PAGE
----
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Gary: Graz, Austria
A Tear Through Graz: Jousting Between Old and New
Story and photos by Gary Singh (except where noted)

Styrian Armoury iin Graz, Austria
The Styrian Armoury in Graz, Austria, © Graz Tourismus

storehouse of 16th- and 17th-century weapons. On four floors. Thirty-two-thousand pieces of equipment surround me, enough to arm 4000 soldiers. Match-lock and wheel-lock muskets, cannons, helmets and inlaid-ivory pistols for the headmen. Cannons on the first floor, tournament dress on the third. The oldest pieces date from 1520.

two sets of armor at the Styrian Armoury in Graz
The Styrian Armoury in Graz, Austria, © Graz Tourismus

Among them, a 10-foot wooden lance hangs above me. What a place: Torso breastplates and jousting paraphernalia sorted out uniformly on wooden racks, almost like produce in a supermarket. The ancient helmets came fitted with sliding visors so a soldier could give a military salute to the general. Most everything is made of Styrian iron.

Bullet dents highlight some of the breastplates, but not from battle. They were test shots fired to make sure the armor worked. The Ottoman invasion was 1480, I'm told. For the next 200 years, money was then invested in defense, in the form of town walls and fortresses to fight off the Ottomans and the Magyars.

I'm on a tear through Graz, in the world's largest historical armoury. Oak flooring and stone walls contain all the stories.

Outside, the Styrian Panther, the insignia of Graz, appears wherever I roam – in courtyards, parliamentary halls, on the façades of cafés and bridges. The color green represents the surrounding forests.

the Styrian Panther, the insignia of Graz, at a door in the city
The Styrian Panther looms large in Graz

Contrary to other parts of Austria, Graz exudes a Mediterranean vibe. The weather comes from the Adriatic. Inner courtyards appear everywhere, reminding me of Italy, only a few hours away by car. Roofing made from red beavertail tile blankets the top of the city, also recalling Italy. From the main square, I see a mix of Baroque, Renaissance, Gothic and Stucco. Much Italian influence, I observe, with a progression of different eras of stucco. From here, one can see exactly how stucco developed over the years. On one building, the gods of Greco-Roman mythology seem to look right at me.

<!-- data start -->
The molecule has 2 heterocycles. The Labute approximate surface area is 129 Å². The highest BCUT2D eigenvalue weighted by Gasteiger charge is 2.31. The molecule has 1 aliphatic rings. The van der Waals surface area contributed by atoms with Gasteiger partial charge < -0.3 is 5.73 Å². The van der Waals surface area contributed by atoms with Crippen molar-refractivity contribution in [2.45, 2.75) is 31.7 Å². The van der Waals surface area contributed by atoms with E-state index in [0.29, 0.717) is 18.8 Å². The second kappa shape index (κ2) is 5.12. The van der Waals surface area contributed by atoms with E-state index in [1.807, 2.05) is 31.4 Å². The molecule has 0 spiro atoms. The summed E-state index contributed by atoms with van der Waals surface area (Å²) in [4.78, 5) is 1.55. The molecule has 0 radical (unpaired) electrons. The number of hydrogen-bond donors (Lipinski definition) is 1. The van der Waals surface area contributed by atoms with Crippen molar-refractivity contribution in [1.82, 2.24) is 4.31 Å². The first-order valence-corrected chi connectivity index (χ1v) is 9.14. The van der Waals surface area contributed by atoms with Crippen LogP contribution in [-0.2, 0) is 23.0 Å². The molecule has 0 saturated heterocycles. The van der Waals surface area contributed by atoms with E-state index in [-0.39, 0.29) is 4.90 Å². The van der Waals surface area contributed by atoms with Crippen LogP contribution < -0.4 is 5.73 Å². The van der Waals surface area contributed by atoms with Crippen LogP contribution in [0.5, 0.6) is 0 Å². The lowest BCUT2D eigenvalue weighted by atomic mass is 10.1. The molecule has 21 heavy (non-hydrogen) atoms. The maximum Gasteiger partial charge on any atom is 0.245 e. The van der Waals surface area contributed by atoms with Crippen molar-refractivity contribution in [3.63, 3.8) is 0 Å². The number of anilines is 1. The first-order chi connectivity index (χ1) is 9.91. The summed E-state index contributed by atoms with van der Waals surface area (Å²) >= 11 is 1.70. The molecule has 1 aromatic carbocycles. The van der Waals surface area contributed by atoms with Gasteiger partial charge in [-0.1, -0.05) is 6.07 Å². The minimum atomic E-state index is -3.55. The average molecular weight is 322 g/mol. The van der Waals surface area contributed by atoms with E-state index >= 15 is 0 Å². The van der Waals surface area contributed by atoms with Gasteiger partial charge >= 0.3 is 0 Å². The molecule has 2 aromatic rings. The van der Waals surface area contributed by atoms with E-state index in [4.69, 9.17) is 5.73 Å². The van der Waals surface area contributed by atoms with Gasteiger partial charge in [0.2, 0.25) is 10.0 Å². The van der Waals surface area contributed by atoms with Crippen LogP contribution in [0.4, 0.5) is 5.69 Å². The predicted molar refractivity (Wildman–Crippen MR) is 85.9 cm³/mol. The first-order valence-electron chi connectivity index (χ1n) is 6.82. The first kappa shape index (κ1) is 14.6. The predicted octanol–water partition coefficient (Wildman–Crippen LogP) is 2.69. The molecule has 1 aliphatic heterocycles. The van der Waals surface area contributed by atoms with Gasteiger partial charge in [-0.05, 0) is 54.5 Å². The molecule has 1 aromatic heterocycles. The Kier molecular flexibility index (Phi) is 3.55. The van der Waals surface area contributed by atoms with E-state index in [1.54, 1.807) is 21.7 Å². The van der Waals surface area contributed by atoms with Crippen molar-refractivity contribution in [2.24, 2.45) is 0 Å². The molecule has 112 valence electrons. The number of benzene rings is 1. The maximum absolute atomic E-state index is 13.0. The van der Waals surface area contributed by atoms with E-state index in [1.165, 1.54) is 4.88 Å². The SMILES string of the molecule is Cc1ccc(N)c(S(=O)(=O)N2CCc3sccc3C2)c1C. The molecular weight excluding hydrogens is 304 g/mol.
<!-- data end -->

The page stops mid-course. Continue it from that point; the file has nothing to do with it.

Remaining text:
1742 frescoes on a building in Graz by Baroque artist Johann Mayer
In 1742, Baroque artist Johann Mayer painted frescoes inspired by
Greco-Roman mythology.

looking down a street in Graz
Looking down on the city

I am in contrast. A few examples: Green spaces and green ideas comprise fifty percent of the city. A Franciscan monastery features solar panels all over its roof, just to cite one example. New supplements old, rather than replacing old.

Hotel Wiesler, where Arnold Schwarzenegger usually stays, features two murals riffing on the Birth of Venus, two different takes on the Botticelli classic. One exists to the far left of the entrance, while the other adorns the far right wall, both serving as backdrops for different function areas. In the lobby, old disco LPs are for sale, intentionally part of the decor, oddly enough. New supplements old.

As I continue, I think: Eighty zillion cities from Berlin to Bakersfield claim to be "where old meets new," but somehow in Graz it actually works. For the Graz Art Museum, British architects Peter Cook and Colin Fournier fabricated a deep blue creature, not unlike an H.P. Lovecraft monster, and stretched it out along the right bank of the River Mur, right smack between low suburban houses. Urban jousts against suburban, but in complete harmony.

the Kunsthaus Graz or Graz Art Museum with its creative design by architects Peter Cook and Colin Fournier